Concerns were raised after representatives from the International Monetary Fund said that Houthi attacks on oil facilities in government-controlled Hadramout and Shabwa had reduced the country’s primary source of foreign currency revenue by more than 50 percent, which along with the rise in global oil prices, would increase its fiscal deficit to 2.5 percent of GDP in 2022.

“Without a resumption of oil exports, the deficit is expected to widen further in 2023 despite cuts in much-needed expenditures,” the IMF team’s leader Joyce Wong said.

But she lauded the Yemeni government’s efforts to bolster the economy and increase revenue, which include strengthening state bodies, controlling expenditure, budget planning, tax management, taking additional measures to implement market exchange rates for customs revenues and controlling inflation.

“The mission encouraged the authorities to maintain this welcome reform momentum, including to push forward reforms in the electricity sector to reduce costs and increase revenue collection.”

Despite the central bank’s upbeat statement and the IMF’s backing for the government, the Yemeni riyal on Thursday fell to a new low of 1,350 to the US dollar, from 1,200 a month ago.

The currency began falling late last month, probably due to a stalemate in international diplomatic efforts to achieve a deal between Yemen’s warring factions.

Economic integration key to African peace, says Egyptian president

Economic integration key to African peace, says Egyptian president
Updated 08 June 2023

Economic integration key to African peace, says Egyptian president

Economic integration key to African peace, says Egyptian president
  • El-Sisi calls for continental unity while handing over leadership of COMESA trade bloc

CAIRO: Advancing economic integration in Africa is key to achieving peace and security on the continent, Egyptian President Abdel Fattah El-Sisi has said.

His comments on Thursday came at the 22nd Summit of the Common Market for Eastern and Southern Africa in Zambia.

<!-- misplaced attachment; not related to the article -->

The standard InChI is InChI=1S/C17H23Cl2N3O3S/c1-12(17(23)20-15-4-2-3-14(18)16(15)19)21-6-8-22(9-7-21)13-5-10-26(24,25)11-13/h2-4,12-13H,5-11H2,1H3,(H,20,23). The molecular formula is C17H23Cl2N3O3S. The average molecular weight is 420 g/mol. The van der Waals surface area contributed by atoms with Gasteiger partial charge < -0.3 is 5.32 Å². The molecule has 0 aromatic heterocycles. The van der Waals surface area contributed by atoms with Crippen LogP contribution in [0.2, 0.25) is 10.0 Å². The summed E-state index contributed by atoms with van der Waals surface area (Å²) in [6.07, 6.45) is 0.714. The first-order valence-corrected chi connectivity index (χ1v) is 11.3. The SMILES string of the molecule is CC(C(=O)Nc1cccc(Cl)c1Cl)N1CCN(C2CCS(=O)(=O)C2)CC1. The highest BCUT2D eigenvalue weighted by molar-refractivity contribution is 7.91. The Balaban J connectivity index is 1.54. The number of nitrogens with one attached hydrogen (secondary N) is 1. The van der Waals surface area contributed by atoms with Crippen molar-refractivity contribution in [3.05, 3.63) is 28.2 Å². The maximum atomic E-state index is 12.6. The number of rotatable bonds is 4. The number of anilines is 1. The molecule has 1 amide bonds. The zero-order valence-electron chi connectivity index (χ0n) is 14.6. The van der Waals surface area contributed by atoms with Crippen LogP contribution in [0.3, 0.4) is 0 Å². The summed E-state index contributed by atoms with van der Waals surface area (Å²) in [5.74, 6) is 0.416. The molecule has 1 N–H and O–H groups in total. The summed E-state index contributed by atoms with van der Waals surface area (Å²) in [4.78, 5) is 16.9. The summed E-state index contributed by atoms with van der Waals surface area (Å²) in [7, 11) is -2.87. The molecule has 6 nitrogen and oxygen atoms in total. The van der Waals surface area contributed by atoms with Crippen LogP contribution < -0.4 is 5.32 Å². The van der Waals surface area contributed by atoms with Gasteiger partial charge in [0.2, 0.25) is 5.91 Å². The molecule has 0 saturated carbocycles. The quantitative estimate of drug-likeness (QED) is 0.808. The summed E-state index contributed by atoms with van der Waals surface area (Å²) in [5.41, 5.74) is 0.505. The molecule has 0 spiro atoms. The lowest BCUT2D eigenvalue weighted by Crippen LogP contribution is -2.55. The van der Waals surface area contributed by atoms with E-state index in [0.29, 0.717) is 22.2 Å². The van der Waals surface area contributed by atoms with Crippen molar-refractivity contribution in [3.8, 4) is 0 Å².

He said: “Egypt has assumed the leadership of the COMESA over the past two years, during a very delicate period that witnessed important developments at the international and regional levels.”

The Egyptian leader highlighted important steps that the group has made over the past two years.

He said: “With regard to the field of economic development, Egypt has paid great attention to activating the African Continental Free Trade Area Agreement and achieving harmony between it and the COMESA-EAC-SADC Tripartite Free Trade Area through specific measures to urge member states to implement customs exemptions and facilitate the movement of trade exchange among them.

“These efforts resulted in an increase in intra-exports of the COMESA to reach $13 billion in 2022, the highest value since the establishment of the free trade zone within the framework of the COMESA in 2000.”

Trade between Egypt and the COMESA countries last year reached its highest value ever, $4.3 billion, since Egypt joined the bloc, El-Sisi added.

EAC and SADC refer to Southern African Development Community and East African Community, respectively.

COMESA includes 21 countries: Egypt, Burundi, Comoros, Democratic Republic of the Congo, Djibouti, Eritrea, Kenya, Ethiopia, Eswatini, Malawi, Madagascar, Libya, Seychelles, Rwanda, Mauritius, Tunisia, Sudan, Somalia, Zambia, Zimbabwe and Uganda.

El-Sisi also highlighted recent developments in a number of African countries, notably Sudan, with the situation “requiring us to join forces to support its people.”

He said: “I emphasize that Egypt is assuming its responsibilities as a direct neighboring country by making all endeavors with the active parties and international partners, and engaging in existing mechanisms, to ensure coordination between them in order to reach a secure and stable Sudan.”

The Egyptian president announced his country’s candidature for the African Peace and Security Council for the 2024–2026 term.

Egypt’s proposed leadership demonstrates its belief in supporting peace and security efforts on the continent, he said.

El-Sisi announced the end of Egypt’s chairmanship of the COMESA, saying: “It is my pleasure to hand over the chairmanship of the COMESA to my brother, president of the Republic of Zambia.”